“Hands up who’s ever not screwed a source?”
If you like BBC dramas, then at almost 6 hours of viewing time, State of Play is an intense, satisfying series that you can sink your teeth into.
The story centers on two deaths: the shooting of a black youth in London, and the apparent suicide of Sonia Baker (Shauna Macdonald). While these deaths at first seem to be fairly open and shut cases, there are some things that don’t add up. The shooting of the black youth is quickly forgotten by the police department and chalked up to yet another insignificant drug-related killing, but the death of Sonia Baker, the personal assistant of politician Stephen Collins (David Morrissey) continues to make front page news.
Collins is an up-and-coming politician who’s being groomed for bigger and better things, and on top of that he also heads an important energy committee. When Sonia Payne dies, the story emerges that she and Collins were engaged in an affair. A full-blown scandal threatens to explode, and while Collins’s private life blows up, the newspapers have a field day with juicy headlines. Collins’s former campaign manager, newspaper reporter Cal McCaffrey (John Simm) becomes embroiled in the news story, and is convinced that the deaths of Sonia and the shooting victim are inexplicably linked. While he investigates the connection between these two deaths, he soon finds that he has divided loyalties between his career, his friendship with Collins, and his relationship with Collins’s wife, Anne (Polly Walker)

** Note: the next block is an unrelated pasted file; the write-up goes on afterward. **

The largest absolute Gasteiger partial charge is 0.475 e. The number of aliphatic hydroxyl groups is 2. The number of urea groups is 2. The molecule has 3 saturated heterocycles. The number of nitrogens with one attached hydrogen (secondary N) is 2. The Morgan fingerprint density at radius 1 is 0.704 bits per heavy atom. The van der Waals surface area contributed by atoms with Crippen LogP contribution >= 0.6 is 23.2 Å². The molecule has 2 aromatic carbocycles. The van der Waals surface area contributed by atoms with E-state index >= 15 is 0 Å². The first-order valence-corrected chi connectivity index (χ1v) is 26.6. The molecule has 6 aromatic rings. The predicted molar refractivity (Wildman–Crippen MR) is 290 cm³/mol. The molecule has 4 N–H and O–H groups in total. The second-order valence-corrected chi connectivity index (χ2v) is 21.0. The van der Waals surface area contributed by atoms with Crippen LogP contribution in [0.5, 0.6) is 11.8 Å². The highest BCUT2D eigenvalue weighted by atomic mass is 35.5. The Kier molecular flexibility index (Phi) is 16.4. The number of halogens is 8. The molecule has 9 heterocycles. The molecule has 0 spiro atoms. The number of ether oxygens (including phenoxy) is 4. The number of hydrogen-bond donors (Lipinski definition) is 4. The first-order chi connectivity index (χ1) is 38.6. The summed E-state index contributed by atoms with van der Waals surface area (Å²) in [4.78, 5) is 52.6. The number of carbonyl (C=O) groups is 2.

State of Play has a fantastic supporting cast with Bill Nighy playing the role of Cal’s suave editor, Cameron Foster. Cal convinces Cameron that there’s a big story involving government corruption lurking under the surface of Collins’s affair, and Cameron puts together an investigative team–including the tenacious Della Smith (Kelly Macdonald) and Cameron’s prodigal son, Dan Foster (James McAvoy).
State of Play shows just how television drama should be done. There’s little emphasis on action (the shootings, for example), and instead the emphasis is squarely on the drama. Since this miniseries isn’t restricted to the sort of time frame of a film, the script thoroughly explores the characters, their relationships, loyalties and moral choices. The interpersonal relationships add to the drama as the reporters ferret out the story from Sonia Baker’s friend, the unsavoury Dominic Foy (Marc Warren). This intense, well-acted and plausible drama keeps the viewer guessing until the very end. From director David Yates.